You would think that when the federal government â€“ along with public advocates, watchdogs, even industry groups -- acknowledges the growing problem of getting rid of obsolete, toxic electronics, it would be easy to find a few studies that quantify the problem. Not so. After three days of scouring the Internet, calling experts, and chasing after the EPA for answers, the only report I and TNS editors could find is a 1999 study published by the National Safety Council, a nonprofit association of businesses, labor organizations, schools and public agencies, which contracted California-based Stanford Resources, Inc to do the research.
Everybody cites this NSC report (still available for $95 or a discounted rate of $45 if youâ€™re a non-profit) â€“ from the EPA to the GAO to the media to the leading non-profits trying to raise awareness about e-waste.
On its "E-Cyling" website, the EPA cites these findings:
The National Safety Council projects that nearly 250 million computers will become obsolete in the next five years and mobile phones will be discarded at a rate of 130 million per year by 2005.
In a 2005 report highlighting EPA failures in e-waste management, the GAO cites this:
The information we reviewed suggests strongly that the volume of used electronics is large and growing. For example, in a 1999 study, the National Safety Council forecast that almost 100 million computers and monitors (70 million of which would be computers) would become obsolete in 2003â€”a three-fold increase over the 33 million obsolete computers and monitors in 1997.
And a recent San Jose Mercury News article cites a non-profit that cites the number of cell phones predicted to be discarded in 2005 by the 1999 NSC report:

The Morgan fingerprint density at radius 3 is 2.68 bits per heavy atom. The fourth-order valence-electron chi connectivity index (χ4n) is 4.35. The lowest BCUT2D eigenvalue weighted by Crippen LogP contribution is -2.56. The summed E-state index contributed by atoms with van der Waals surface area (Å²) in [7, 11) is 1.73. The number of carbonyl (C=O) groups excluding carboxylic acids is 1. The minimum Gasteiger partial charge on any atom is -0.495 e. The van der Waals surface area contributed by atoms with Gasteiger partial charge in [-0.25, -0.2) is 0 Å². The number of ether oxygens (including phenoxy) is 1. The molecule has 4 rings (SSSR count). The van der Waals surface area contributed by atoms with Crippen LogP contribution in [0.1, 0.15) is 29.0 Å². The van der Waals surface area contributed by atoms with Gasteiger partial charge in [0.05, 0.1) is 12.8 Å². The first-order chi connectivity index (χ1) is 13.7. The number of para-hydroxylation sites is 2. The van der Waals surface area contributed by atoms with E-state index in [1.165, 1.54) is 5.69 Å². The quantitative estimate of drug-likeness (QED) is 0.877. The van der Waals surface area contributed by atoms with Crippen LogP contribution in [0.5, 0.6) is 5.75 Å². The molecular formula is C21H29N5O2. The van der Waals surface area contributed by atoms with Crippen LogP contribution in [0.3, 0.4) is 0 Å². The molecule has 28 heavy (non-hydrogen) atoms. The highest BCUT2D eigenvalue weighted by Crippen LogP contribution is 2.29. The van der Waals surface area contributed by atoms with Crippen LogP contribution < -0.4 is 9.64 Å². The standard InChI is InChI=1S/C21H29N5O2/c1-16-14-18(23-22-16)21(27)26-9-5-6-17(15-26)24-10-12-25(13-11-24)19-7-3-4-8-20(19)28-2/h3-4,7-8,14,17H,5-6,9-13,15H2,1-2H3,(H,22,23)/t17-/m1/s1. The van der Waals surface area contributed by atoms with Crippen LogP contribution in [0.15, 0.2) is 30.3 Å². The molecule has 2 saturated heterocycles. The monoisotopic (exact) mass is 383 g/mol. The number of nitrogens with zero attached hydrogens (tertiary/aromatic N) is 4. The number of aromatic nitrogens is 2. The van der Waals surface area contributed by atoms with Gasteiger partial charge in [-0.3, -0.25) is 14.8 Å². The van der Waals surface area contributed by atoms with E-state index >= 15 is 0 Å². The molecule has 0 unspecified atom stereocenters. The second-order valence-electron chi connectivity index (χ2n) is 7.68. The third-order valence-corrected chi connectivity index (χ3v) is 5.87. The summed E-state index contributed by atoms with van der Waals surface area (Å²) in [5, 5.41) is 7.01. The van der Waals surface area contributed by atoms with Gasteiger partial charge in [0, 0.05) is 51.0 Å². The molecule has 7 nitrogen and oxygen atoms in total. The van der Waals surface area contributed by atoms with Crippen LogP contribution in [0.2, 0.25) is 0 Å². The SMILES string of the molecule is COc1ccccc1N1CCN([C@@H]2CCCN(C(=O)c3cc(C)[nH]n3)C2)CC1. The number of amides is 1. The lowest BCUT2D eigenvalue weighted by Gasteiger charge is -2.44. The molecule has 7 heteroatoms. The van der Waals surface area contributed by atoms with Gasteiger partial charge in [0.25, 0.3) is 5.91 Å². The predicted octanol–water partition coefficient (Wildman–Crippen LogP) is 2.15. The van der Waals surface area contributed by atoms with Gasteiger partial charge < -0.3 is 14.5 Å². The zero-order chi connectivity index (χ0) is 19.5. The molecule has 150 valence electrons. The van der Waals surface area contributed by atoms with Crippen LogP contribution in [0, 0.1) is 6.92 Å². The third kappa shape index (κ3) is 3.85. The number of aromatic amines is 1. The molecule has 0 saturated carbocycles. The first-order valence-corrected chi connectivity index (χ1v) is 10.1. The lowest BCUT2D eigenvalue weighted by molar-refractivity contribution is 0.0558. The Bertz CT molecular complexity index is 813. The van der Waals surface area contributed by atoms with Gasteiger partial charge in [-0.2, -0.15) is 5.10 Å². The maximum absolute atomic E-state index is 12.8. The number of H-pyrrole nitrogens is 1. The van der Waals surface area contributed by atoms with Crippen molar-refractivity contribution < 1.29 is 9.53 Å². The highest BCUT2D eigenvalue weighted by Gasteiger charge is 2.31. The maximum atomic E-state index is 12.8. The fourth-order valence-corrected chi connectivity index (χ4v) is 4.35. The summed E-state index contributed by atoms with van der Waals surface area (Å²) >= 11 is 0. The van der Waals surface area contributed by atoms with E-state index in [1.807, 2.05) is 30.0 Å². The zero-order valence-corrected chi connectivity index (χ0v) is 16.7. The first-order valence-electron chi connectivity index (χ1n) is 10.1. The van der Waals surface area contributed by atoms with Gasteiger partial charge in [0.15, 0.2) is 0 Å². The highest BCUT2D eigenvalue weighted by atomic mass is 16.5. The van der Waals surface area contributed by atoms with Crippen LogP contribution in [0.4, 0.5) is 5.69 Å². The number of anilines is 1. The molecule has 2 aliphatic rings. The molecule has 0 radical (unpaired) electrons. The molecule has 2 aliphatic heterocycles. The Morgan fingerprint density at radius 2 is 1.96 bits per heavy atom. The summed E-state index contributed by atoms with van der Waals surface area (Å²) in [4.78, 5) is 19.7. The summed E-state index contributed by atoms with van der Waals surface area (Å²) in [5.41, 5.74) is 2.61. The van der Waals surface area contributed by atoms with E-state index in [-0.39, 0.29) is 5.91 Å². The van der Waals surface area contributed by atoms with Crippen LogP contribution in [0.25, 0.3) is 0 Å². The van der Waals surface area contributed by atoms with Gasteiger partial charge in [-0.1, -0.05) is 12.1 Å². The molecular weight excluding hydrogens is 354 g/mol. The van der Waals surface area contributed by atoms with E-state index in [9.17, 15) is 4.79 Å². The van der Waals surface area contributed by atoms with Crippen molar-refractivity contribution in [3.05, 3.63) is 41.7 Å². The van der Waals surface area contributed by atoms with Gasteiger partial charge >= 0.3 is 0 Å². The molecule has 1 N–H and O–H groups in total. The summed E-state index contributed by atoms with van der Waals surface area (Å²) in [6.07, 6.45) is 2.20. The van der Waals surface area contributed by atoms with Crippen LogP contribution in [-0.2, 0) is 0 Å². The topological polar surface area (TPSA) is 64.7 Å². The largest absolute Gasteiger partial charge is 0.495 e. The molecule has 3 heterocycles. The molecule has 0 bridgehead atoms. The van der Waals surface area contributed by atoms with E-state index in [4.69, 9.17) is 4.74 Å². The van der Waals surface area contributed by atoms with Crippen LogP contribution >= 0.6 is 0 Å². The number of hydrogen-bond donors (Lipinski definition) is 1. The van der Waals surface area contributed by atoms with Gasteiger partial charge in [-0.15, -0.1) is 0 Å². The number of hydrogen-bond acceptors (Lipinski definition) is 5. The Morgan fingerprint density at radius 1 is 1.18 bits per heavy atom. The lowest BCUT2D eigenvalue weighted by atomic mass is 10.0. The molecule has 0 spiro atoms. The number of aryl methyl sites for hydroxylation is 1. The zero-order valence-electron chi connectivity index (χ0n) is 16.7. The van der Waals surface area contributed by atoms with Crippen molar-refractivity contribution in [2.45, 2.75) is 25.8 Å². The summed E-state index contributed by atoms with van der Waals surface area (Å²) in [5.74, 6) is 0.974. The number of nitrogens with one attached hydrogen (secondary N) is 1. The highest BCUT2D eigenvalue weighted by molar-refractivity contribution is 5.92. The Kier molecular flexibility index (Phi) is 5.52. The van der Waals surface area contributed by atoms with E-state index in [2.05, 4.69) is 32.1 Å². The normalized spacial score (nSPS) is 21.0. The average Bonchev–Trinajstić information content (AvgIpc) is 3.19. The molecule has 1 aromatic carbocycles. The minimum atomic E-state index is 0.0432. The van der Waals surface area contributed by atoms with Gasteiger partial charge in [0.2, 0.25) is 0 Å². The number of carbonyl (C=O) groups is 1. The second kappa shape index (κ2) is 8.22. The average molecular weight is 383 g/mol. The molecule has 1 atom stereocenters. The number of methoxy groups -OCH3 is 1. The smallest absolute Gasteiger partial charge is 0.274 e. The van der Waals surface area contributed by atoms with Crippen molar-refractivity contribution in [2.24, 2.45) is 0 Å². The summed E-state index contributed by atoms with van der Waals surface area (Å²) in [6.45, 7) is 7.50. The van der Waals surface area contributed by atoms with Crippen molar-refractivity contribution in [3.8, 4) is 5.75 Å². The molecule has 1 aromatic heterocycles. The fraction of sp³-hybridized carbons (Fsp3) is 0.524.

Only about 10 percent of all discarded computers are recycled in the United States, meaning millions of machines could be leaking harmful chemicals into groundwater, according to the Computer Takeback Campaign, a national group. Less than 2 percent of the 130 million cell phones discarded across the nation each year are being recycled, according to Washington, D.C.-based Earthworks.
These are three out of dozens of citations.
My calls to the NSC requesting a free copy of the 7-year-old report went unreturned.
Though these were the only national statistics available to characterize the growing problem of e-waste and though we originally included some of the data as what was being used by EPA, TNS editors Brian Dominick and Jessica Azulay raised important points about why we could not justify using these numbers. First, we were not able to review the entire report and its methodology; and second, these data and predictions were gathered more than six years ago and would not yield an accurate portrayal of the issue at hand.
This resolution did not come about immediately. In fact, the issue contributed to a 24-hour delay in publication and more headache-inducing research as I and my editors attempted to find more current studies and surveyed individual cities about their individual electronic waste statistics. But in the end, the extra time, effort, frustration and ultimate decision to abandon the dated NSC data, is an example of the rigorous TNS standards about what information we will relay to the readers in our coverage.